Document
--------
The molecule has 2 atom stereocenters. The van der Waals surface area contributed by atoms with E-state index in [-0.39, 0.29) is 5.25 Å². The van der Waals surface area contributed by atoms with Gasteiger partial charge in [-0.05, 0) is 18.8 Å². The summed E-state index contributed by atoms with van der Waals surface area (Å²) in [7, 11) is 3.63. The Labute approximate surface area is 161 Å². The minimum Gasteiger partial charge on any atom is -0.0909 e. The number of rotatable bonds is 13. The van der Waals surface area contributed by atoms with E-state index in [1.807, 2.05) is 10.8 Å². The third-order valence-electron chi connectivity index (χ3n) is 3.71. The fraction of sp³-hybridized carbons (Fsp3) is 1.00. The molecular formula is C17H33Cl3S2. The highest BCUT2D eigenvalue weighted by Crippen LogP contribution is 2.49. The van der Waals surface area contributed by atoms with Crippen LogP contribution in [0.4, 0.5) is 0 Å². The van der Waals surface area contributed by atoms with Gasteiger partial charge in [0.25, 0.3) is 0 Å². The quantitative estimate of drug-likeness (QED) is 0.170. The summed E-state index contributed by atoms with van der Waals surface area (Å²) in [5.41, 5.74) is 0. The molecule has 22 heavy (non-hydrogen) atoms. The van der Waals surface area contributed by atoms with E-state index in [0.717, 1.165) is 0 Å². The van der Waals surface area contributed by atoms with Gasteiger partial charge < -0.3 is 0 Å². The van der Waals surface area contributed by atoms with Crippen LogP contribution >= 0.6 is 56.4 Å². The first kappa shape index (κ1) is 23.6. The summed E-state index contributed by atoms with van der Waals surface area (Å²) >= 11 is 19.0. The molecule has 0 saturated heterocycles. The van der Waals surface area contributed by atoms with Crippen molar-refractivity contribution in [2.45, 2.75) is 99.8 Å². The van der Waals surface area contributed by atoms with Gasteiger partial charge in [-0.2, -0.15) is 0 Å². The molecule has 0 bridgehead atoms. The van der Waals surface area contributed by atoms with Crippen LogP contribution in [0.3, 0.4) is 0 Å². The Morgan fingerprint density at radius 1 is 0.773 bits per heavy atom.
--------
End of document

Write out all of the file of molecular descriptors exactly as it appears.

The molecule has 2 atom stereocenters. The van der Waals surface area contributed by atoms with E-state index in [-0.39, 0.29) is 5.25 Å². The van der Waals surface area contributed by atoms with Gasteiger partial charge in [-0.05, 0) is 18.8 Å². The summed E-state index contributed by atoms with van der Waals surface area (Å²) in [7, 11) is 3.63. The Labute approximate surface area is 161 Å². The minimum Gasteiger partial charge on any atom is -0.0909 e. The number of rotatable bonds is 13. The van der Waals surface area contributed by atoms with E-state index in [1.807, 2.05) is 10.8 Å². The third-order valence-electron chi connectivity index (χ3n) is 3.71. The fraction of sp³-hybridized carbons (Fsp3) is 1.00. The molecular formula is C17H33Cl3S2. The highest BCUT2D eigenvalue weighted by Crippen LogP contribution is 2.49. The van der Waals surface area contributed by atoms with Crippen LogP contribution in [0.4, 0.5) is 0 Å². The van der Waals surface area contributed by atoms with Gasteiger partial charge in [0.25, 0.3) is 0 Å². The quantitative estimate of drug-likeness (QED) is 0.170. The summed E-state index contributed by atoms with van der Waals surface area (Å²) in [5.41, 5.74) is 0. The molecule has 22 heavy (non-hydrogen) atoms. The van der Waals surface area contributed by atoms with E-state index in [0.717, 1.165) is 0 Å². The van der Waals surface area contributed by atoms with Gasteiger partial charge < -0.3 is 0 Å². The van der Waals surface area contributed by atoms with Crippen LogP contribution >= 0.6 is 56.4 Å². The first kappa shape index (κ1) is 23.6. The summed E-state index contributed by atoms with van der Waals surface area (Å²) >= 11 is 19.0. The molecule has 0 saturated heterocycles. The van der Waals surface area contributed by atoms with Crippen molar-refractivity contribution in [2.45, 2.75) is 99.8 Å². The van der Waals surface area contributed by atoms with Gasteiger partial charge in [-0.2, -0.15) is 0 Å². The molecule has 0 bridgehead atoms. The van der Waals surface area contributed by atoms with Crippen LogP contribution in [0.3, 0.4) is 0 Å². The Morgan fingerprint density at radius 1 is 0.773 bits per heavy atom.